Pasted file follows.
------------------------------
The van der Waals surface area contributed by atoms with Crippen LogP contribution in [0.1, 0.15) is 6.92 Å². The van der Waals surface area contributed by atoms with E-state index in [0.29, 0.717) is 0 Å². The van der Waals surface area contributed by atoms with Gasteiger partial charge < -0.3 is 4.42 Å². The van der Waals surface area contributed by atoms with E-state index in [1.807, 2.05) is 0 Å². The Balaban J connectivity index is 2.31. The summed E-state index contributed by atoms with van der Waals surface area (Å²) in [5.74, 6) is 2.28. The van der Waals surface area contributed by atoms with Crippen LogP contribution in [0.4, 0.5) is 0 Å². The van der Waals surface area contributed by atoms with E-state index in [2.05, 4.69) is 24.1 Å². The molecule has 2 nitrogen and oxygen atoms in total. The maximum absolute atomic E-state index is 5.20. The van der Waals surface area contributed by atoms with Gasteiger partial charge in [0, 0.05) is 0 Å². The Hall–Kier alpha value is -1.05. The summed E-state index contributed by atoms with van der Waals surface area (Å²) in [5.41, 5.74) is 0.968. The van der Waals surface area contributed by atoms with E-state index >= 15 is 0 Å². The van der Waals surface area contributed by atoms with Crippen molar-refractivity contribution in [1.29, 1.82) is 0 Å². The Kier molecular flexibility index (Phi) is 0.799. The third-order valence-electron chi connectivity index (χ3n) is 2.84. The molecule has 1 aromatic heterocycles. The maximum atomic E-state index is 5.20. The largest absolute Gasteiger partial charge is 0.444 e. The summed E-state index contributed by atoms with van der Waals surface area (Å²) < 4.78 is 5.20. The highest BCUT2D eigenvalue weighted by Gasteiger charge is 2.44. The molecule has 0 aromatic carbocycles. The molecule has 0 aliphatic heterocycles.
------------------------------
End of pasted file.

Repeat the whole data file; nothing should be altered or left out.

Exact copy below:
The van der Waals surface area contributed by atoms with Crippen LogP contribution in [0.1, 0.15) is 6.92 Å². The van der Waals surface area contributed by atoms with E-state index in [0.29, 0.717) is 0 Å². The van der Waals surface area contributed by atoms with Gasteiger partial charge < -0.3 is 4.42 Å². The van der Waals surface area contributed by atoms with E-state index in [1.807, 2.05) is 0 Å². The Balaban J connectivity index is 2.31. The summed E-state index contributed by atoms with van der Waals surface area (Å²) in [5.74, 6) is 2.28. The van der Waals surface area contributed by atoms with Crippen LogP contribution in [0.4, 0.5) is 0 Å². The van der Waals surface area contributed by atoms with E-state index in [2.05, 4.69) is 24.1 Å². The molecule has 2 nitrogen and oxygen atoms in total. The maximum absolute atomic E-state index is 5.20. The van der Waals surface area contributed by atoms with Gasteiger partial charge in [0, 0.05) is 0 Å². The Hall–Kier alpha value is -1.05. The summed E-state index contributed by atoms with van der Waals surface area (Å²) in [5.41, 5.74) is 0.968. The van der Waals surface area contributed by atoms with E-state index >= 15 is 0 Å². The van der Waals surface area contributed by atoms with Crippen molar-refractivity contribution in [1.29, 1.82) is 0 Å². The Kier molecular flexibility index (Phi) is 0.799. The third-order valence-electron chi connectivity index (χ3n) is 2.84. The molecule has 1 aromatic heterocycles. The maximum atomic E-state index is 5.20. The largest absolute Gasteiger partial charge is 0.444 e. The summed E-state index contributed by atoms with van der Waals surface area (Å²) < 4.78 is 5.20. The highest BCUT2D eigenvalue weighted by Gasteiger charge is 2.44. The molecule has 0 aromatic carbocycles. The molecule has 0 aliphatic heterocycles.